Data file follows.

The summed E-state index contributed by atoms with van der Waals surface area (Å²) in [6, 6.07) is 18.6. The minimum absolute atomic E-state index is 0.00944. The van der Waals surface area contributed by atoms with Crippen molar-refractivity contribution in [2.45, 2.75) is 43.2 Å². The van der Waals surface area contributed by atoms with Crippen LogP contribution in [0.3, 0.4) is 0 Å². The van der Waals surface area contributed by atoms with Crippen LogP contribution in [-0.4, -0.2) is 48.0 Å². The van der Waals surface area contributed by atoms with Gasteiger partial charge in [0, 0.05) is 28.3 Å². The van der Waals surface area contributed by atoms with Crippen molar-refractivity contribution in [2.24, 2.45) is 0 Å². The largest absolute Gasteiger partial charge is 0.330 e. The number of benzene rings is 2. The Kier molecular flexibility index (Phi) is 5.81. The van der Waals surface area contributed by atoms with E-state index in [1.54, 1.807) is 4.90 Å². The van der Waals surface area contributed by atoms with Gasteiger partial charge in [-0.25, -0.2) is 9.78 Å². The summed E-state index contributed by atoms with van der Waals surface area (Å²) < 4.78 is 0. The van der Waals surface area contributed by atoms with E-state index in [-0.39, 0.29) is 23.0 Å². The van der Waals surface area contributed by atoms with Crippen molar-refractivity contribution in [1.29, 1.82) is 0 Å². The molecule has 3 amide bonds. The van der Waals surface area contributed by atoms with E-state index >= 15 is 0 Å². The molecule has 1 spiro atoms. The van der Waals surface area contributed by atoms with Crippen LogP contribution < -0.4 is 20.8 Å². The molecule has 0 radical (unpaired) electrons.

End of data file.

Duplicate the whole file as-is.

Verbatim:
The summed E-state index contributed by atoms with van der Waals surface area (Å²) in [6, 6.07) is 18.6. The minimum absolute atomic E-state index is 0.00944. The van der Waals surface area contributed by atoms with Crippen molar-refractivity contribution in [2.45, 2.75) is 43.2 Å². The van der Waals surface area contributed by atoms with Crippen LogP contribution in [0.3, 0.4) is 0 Å². The van der Waals surface area contributed by atoms with Crippen LogP contribution in [-0.4, -0.2) is 48.0 Å². The van der Waals surface area contributed by atoms with Gasteiger partial charge in [0, 0.05) is 28.3 Å². The van der Waals surface area contributed by atoms with Crippen molar-refractivity contribution in [2.24, 2.45) is 0 Å². The largest absolute Gasteiger partial charge is 0.330 e. The number of benzene rings is 2. The Kier molecular flexibility index (Phi) is 5.81. The van der Waals surface area contributed by atoms with E-state index in [1.54, 1.807) is 4.90 Å². The van der Waals surface area contributed by atoms with Gasteiger partial charge in [-0.25, -0.2) is 9.78 Å². The summed E-state index contributed by atoms with van der Waals surface area (Å²) < 4.78 is 0. The van der Waals surface area contributed by atoms with E-state index in [-0.39, 0.29) is 23.0 Å². The van der Waals surface area contributed by atoms with Crippen molar-refractivity contribution in [1.29, 1.82) is 0 Å². The molecule has 3 amide bonds. The van der Waals surface area contributed by atoms with E-state index >= 15 is 0 Å². The molecule has 1 spiro atoms. The van der Waals surface area contributed by atoms with Crippen LogP contribution < -0.4 is 20.8 Å². The molecule has 0 radical (unpaired) electrons.